6. On the Infinite Universe and Worlds by Giordano Bruno which challenged both the Aristotelean cosmology of scholasticism and the view of Earth as the center of the Universe which lead to his imprisonment in 1592, and all of his works being placed on the Index of Forbidden Books in 1603, where they remained until 1966.
7. Popul Vuh, an ancient Mayan sacred text was first burned by Pedro de Alvarado, under orders from Hernando Cortez. It continued to circulate underground as fragments, much as was the case with Pistis Sophia. An unabridged translation of these fragments was published in 1985, translated by Dennis Tedlock.
8.The Last Temptation of Christ by Nikos Kazantzakis with its unorthodox view of Christ has been banned off and on since its publication in 1953. Kazantzakis was excommunicated from the Eastern Orthodox Church in 1954 because of it. A modern representative of Christian heresy.
9. The Protocol of the Learned Elders of Zion by Sergey Nilus has been banned since the Second World War in many places because it is overtly anti-Semitic. So Judaism has its modern censorship campaign.
10. The Satanic Verses by Salmon Rushdie sets up in the tradition of Averroes, an Islamic heresy that not only sees the book burned, but a price put on the head of the author in 1989.
Collecting Books Banned on Political Grounds
Politics has always been a fruitful field for censorship. It takes no more than a satirical swipe at a despot to get a book banned. And, if an author opposes the political structure of those who run his country, he all but begs to be censored. Criticizing those in power, philosophies that run counter to the current system, and exposes’ of political wrongdoing have all felt the bite of the censor. Here are ten to get started on:
1. The Prince by Niccolo Machiavelli had the bad taste to expose the cynical despotism and overt mechanizations of politicians. The Holy See, then a political power, placed it on the Index of Forbidden Books in 1563, where it spent the next four centuries. It is one of the most censored books even today.
2. Areopagitica by John Milton was a protest against censorship and book banning. And since the English Parliament of 1643 wished to be able to ban books without protest, they naturally banned it.
3. The Rights of Man by Thomas Paine was guaranteed to put any politician’s teeth on edge, as merely the title was political blasphemy. The idea that their “subjects” have rights is always a thorn in the political side. Paine was banished from England in 1792, and his publishers went to jail in 1793 and 1819.
4. The Impending Crisis in the South – How to Meet It by Hinton Rowan Helper caused a firestorm in 1859 by declaring, and statistically showing, that slavery was a drag on the economy of the emerging economic system of the United States. Its distributors were jailed throughout the American South.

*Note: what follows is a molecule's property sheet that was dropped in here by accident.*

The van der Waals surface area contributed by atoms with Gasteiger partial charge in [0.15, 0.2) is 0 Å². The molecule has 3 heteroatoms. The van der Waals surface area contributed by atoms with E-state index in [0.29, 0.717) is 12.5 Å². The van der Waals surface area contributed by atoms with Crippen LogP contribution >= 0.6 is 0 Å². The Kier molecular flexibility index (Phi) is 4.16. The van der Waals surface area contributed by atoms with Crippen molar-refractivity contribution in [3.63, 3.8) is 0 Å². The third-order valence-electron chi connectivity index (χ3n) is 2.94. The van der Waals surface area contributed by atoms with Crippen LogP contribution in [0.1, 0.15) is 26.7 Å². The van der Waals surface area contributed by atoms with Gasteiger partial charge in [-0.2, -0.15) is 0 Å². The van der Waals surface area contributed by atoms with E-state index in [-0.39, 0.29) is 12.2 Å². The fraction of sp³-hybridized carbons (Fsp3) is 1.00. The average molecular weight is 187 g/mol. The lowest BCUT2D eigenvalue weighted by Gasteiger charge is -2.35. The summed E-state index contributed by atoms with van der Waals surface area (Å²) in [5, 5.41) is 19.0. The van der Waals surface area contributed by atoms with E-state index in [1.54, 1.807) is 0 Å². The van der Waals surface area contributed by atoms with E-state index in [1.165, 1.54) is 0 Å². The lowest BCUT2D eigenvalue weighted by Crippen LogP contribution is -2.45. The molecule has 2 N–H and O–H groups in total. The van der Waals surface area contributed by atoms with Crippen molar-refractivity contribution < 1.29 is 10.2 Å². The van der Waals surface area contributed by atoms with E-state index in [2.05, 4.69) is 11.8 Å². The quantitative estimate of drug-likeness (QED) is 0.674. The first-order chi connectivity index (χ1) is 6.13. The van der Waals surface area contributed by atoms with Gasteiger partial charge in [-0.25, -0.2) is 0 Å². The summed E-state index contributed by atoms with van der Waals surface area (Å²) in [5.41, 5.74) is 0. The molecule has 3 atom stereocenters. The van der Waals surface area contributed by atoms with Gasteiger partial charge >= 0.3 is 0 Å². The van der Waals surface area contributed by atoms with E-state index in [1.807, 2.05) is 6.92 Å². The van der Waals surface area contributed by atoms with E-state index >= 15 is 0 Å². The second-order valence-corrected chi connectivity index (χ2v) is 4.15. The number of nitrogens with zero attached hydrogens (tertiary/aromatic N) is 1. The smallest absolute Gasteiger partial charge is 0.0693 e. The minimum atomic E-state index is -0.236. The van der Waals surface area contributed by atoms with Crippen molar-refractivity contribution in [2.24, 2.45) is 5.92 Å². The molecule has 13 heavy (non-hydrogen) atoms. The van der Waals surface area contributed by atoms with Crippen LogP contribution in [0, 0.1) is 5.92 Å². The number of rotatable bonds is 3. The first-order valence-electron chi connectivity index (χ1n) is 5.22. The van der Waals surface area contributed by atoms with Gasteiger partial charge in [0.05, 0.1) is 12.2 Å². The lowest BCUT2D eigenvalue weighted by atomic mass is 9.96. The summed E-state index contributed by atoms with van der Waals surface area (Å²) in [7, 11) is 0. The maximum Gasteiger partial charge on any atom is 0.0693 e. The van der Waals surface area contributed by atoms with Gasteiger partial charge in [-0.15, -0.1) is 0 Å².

5. Mein Kampf by Adolph Hitler was, of course, banned after World War II, because Hitler lost, and the winners had spent the war demonizing him. And, of course, he had a few ideas politicians wanted to use without being linked to him.
6. Manifesto of the Communist Party by Karl Marx and Fredrich Engels has been a “damned” book almost from the second the first sheet rolled out of the press.It was listed in Index of Forbidden Books as “anarchistic, violent and opposed to what is best for man.” The Germans legally banned it in 1878 and other governments followed suit right up to Joe McCarthy attacking it on the floor of the U.S.Senate in 1953.
7. Animal Farm by George Orwell presented politicians as pigs, which is hardly the best way to keep politicians from banning it. Orwell’s opus is one of the most censored books in schools throughout the English speaking world. The banners probably don’t bother to read it as they have decided that Orwell is an anarchist, or a Communist, or a Socialist, or a Fascist.
8. Black Boy by Richard Wright was pretty much a straight autobiography, but it ran afoul of politicians throughout the U.S. The entire state of Mississippi found it unpalatable and banned it as “…a damnable lie…” Baton Rouge, Louisiana pulled it from school libraries, and the North contributed similar instances in Nashua, New Hampshire and Island Trees, New York. Sort of adding insult to injury if you read Wright’s story.
9. All Quiet on the Western Front by Erich Maria Remarque joined the works of many Jewish authors in the famous book burnings of the Nazis. However, it was also banned in Boston in 1929. You can’t sneak pacifism past any politician.
10. In the Spirit of Crazy Horse by Peter Matthiessen allegedly libeled the government of the United States, basically by showing that they had jailed an innocent man. So while the court dragged it’s heels, the book was effectively banned from 1983 to 1991.
Collecting Books Banned on Societal Grounds
A society is basically defined by its mores. Works that attack – or merely disregard – the mores of any society are likely to be banned or censored. As mores change, of course, so do banned books. What was permissible in the nineteenth century may have resulted in a ban in the twentieth and vice versa. Society protects itself and the mores that hold it together. As mores change, the structure of censorship changes. For example, The Decameron was openly displayed in the seventeenth century, but hidden in a locked cabinet in the Nineteenth. So this type of censorship is very much limited to the society it issues from. Here are ten that have provided more than their share of offense: